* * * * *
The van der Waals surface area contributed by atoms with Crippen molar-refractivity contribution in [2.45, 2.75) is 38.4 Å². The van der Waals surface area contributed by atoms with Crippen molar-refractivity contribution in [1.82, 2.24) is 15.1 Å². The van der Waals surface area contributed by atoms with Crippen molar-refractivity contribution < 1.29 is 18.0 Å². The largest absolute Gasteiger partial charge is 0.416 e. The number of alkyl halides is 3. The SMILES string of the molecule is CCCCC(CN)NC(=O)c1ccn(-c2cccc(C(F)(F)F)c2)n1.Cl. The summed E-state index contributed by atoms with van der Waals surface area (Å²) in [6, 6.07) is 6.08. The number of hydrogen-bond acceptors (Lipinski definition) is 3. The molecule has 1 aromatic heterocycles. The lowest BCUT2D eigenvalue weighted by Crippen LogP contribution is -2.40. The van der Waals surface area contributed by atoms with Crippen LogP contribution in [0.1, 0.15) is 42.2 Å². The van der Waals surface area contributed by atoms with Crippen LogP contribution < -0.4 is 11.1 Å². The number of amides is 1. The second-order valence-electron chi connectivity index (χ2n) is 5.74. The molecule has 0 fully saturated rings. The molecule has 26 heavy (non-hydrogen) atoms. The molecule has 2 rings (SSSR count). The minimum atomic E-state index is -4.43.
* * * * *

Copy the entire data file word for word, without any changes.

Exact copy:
The van der Waals surface area contributed by atoms with Crippen molar-refractivity contribution in [2.45, 2.75) is 38.4 Å². The van der Waals surface area contributed by atoms with Crippen molar-refractivity contribution in [1.82, 2.24) is 15.1 Å². The van der Waals surface area contributed by atoms with Crippen molar-refractivity contribution < 1.29 is 18.0 Å². The largest absolute Gasteiger partial charge is 0.416 e. The number of alkyl halides is 3. The SMILES string of the molecule is CCCCC(CN)NC(=O)c1ccn(-c2cccc(C(F)(F)F)c2)n1.Cl. The summed E-state index contributed by atoms with van der Waals surface area (Å²) in [6, 6.07) is 6.08. The number of hydrogen-bond acceptors (Lipinski definition) is 3. The molecule has 1 aromatic heterocycles. The lowest BCUT2D eigenvalue weighted by Crippen LogP contribution is -2.40. The van der Waals surface area contributed by atoms with Crippen LogP contribution in [0.1, 0.15) is 42.2 Å². The van der Waals surface area contributed by atoms with Crippen LogP contribution < -0.4 is 11.1 Å². The number of amides is 1. The second-order valence-electron chi connectivity index (χ2n) is 5.74. The molecule has 0 fully saturated rings. The molecule has 26 heavy (non-hydrogen) atoms. The molecule has 2 rings (SSSR count). The minimum atomic E-state index is -4.43.